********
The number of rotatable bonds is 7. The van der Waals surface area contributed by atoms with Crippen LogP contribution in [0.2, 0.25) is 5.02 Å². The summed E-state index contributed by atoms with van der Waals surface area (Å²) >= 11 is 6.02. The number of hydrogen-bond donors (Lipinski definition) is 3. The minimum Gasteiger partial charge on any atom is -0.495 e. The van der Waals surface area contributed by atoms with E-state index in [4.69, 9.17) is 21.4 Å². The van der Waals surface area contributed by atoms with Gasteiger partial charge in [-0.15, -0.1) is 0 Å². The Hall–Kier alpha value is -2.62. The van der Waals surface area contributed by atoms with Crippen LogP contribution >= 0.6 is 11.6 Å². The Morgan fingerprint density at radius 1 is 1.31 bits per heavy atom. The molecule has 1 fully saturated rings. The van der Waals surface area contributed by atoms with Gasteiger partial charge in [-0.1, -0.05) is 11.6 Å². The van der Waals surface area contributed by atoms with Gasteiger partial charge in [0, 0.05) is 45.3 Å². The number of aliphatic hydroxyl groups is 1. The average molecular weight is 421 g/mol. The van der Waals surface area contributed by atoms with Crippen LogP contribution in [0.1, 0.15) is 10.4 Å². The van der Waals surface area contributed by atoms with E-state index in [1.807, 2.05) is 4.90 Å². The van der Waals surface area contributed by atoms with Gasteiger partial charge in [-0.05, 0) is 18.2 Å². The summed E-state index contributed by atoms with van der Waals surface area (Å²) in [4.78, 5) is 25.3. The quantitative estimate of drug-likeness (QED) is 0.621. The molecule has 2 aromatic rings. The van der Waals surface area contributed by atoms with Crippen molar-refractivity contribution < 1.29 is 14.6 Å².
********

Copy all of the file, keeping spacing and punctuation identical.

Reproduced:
The number of rotatable bonds is 7. The van der Waals surface area contributed by atoms with Crippen LogP contribution in [0.2, 0.25) is 5.02 Å². The summed E-state index contributed by atoms with van der Waals surface area (Å²) >= 11 is 6.02. The number of hydrogen-bond donors (Lipinski definition) is 3. The minimum Gasteiger partial charge on any atom is -0.495 e. The van der Waals surface area contributed by atoms with E-state index in [4.69, 9.17) is 21.4 Å². The van der Waals surface area contributed by atoms with Gasteiger partial charge in [-0.15, -0.1) is 0 Å². The Hall–Kier alpha value is -2.62. The van der Waals surface area contributed by atoms with Crippen LogP contribution >= 0.6 is 11.6 Å². The Morgan fingerprint density at radius 1 is 1.31 bits per heavy atom. The molecule has 1 fully saturated rings. The van der Waals surface area contributed by atoms with Gasteiger partial charge in [-0.1, -0.05) is 11.6 Å². The van der Waals surface area contributed by atoms with Gasteiger partial charge in [0, 0.05) is 45.3 Å². The number of aliphatic hydroxyl groups is 1. The average molecular weight is 421 g/mol. The van der Waals surface area contributed by atoms with Crippen LogP contribution in [0.1, 0.15) is 10.4 Å². The van der Waals surface area contributed by atoms with E-state index in [1.807, 2.05) is 4.90 Å². The van der Waals surface area contributed by atoms with Gasteiger partial charge in [-0.05, 0) is 18.2 Å². The summed E-state index contributed by atoms with van der Waals surface area (Å²) in [4.78, 5) is 25.3. The quantitative estimate of drug-likeness (QED) is 0.621. The molecule has 2 aromatic rings. The van der Waals surface area contributed by atoms with Crippen molar-refractivity contribution < 1.29 is 14.6 Å².